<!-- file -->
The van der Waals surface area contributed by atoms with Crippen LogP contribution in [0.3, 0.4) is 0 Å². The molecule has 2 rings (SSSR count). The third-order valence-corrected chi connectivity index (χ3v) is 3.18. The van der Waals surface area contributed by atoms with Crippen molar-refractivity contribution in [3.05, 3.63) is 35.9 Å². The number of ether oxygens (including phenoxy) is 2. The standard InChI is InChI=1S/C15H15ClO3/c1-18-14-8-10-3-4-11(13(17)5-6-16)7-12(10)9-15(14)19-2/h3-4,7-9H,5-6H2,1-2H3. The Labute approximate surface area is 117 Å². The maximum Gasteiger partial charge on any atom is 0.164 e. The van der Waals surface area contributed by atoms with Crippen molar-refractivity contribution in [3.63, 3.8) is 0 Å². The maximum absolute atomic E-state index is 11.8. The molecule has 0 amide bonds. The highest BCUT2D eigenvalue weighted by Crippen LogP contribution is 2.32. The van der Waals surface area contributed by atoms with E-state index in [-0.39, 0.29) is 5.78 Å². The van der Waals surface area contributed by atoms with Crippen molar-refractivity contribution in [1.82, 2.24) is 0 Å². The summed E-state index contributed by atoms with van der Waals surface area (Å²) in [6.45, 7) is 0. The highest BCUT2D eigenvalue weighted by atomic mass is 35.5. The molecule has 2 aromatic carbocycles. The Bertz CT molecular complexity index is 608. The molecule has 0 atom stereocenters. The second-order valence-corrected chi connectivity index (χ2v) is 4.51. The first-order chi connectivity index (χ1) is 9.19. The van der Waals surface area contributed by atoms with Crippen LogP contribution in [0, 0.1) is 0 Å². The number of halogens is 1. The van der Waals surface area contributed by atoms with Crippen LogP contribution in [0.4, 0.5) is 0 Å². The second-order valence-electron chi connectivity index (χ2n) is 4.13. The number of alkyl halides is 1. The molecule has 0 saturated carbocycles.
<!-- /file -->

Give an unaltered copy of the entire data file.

The van der Waals surface area contributed by atoms with Crippen LogP contribution in [0.3, 0.4) is 0 Å². The molecule has 2 rings (SSSR count). The third-order valence-corrected chi connectivity index (χ3v) is 3.18. The van der Waals surface area contributed by atoms with Crippen molar-refractivity contribution in [3.05, 3.63) is 35.9 Å². The number of ether oxygens (including phenoxy) is 2. The standard InChI is InChI=1S/C15H15ClO3/c1-18-14-8-10-3-4-11(13(17)5-6-16)7-12(10)9-15(14)19-2/h3-4,7-9H,5-6H2,1-2H3. The Labute approximate surface area is 117 Å². The maximum Gasteiger partial charge on any atom is 0.164 e. The van der Waals surface area contributed by atoms with Crippen molar-refractivity contribution in [3.63, 3.8) is 0 Å². The maximum absolute atomic E-state index is 11.8. The molecule has 0 amide bonds. The highest BCUT2D eigenvalue weighted by Crippen LogP contribution is 2.32. The van der Waals surface area contributed by atoms with E-state index in [-0.39, 0.29) is 5.78 Å². The van der Waals surface area contributed by atoms with Crippen molar-refractivity contribution in [1.82, 2.24) is 0 Å². The summed E-state index contributed by atoms with van der Waals surface area (Å²) in [6.45, 7) is 0. The highest BCUT2D eigenvalue weighted by atomic mass is 35.5. The molecule has 2 aromatic carbocycles. The Bertz CT molecular complexity index is 608. The molecule has 0 atom stereocenters. The second-order valence-corrected chi connectivity index (χ2v) is 4.51. The first-order chi connectivity index (χ1) is 9.19. The van der Waals surface area contributed by atoms with Crippen LogP contribution in [0, 0.1) is 0 Å². The number of halogens is 1. The van der Waals surface area contributed by atoms with Crippen LogP contribution in [0.4, 0.5) is 0 Å². The second-order valence-electron chi connectivity index (χ2n) is 4.13. The number of alkyl halides is 1. The molecule has 0 saturated carbocycles.